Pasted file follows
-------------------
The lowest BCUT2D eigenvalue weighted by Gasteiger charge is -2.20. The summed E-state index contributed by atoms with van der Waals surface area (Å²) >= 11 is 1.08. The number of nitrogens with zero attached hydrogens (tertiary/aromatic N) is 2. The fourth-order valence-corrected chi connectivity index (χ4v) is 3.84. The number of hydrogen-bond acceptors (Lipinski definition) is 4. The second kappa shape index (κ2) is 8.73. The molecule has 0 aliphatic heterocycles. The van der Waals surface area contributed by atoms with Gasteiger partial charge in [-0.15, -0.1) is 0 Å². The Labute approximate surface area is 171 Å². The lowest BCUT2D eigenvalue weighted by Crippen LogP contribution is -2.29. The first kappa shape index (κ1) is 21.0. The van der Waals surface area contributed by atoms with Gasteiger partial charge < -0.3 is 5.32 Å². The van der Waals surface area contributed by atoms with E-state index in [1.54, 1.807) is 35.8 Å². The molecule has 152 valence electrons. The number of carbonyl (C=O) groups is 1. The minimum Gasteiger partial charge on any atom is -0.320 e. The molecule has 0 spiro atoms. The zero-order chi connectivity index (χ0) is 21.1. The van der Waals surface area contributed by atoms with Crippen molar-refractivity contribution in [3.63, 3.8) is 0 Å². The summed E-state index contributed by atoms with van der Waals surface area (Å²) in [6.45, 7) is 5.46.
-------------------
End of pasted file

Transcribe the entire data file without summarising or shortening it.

The lowest BCUT2D eigenvalue weighted by Gasteiger charge is -2.20. The summed E-state index contributed by atoms with van der Waals surface area (Å²) >= 11 is 1.08. The number of nitrogens with zero attached hydrogens (tertiary/aromatic N) is 2. The fourth-order valence-corrected chi connectivity index (χ4v) is 3.84. The number of hydrogen-bond acceptors (Lipinski definition) is 4. The second kappa shape index (κ2) is 8.73. The molecule has 0 aliphatic heterocycles. The van der Waals surface area contributed by atoms with Gasteiger partial charge in [-0.15, -0.1) is 0 Å². The Labute approximate surface area is 171 Å². The lowest BCUT2D eigenvalue weighted by Crippen LogP contribution is -2.29. The first kappa shape index (κ1) is 21.0. The van der Waals surface area contributed by atoms with Gasteiger partial charge < -0.3 is 5.32 Å². The van der Waals surface area contributed by atoms with E-state index in [1.54, 1.807) is 35.8 Å². The molecule has 152 valence electrons. The number of carbonyl (C=O) groups is 1. The minimum Gasteiger partial charge on any atom is -0.320 e. The molecule has 0 spiro atoms. The zero-order chi connectivity index (χ0) is 21.1. The van der Waals surface area contributed by atoms with Crippen molar-refractivity contribution in [3.63, 3.8) is 0 Å². The summed E-state index contributed by atoms with van der Waals surface area (Å²) in [6.45, 7) is 5.46.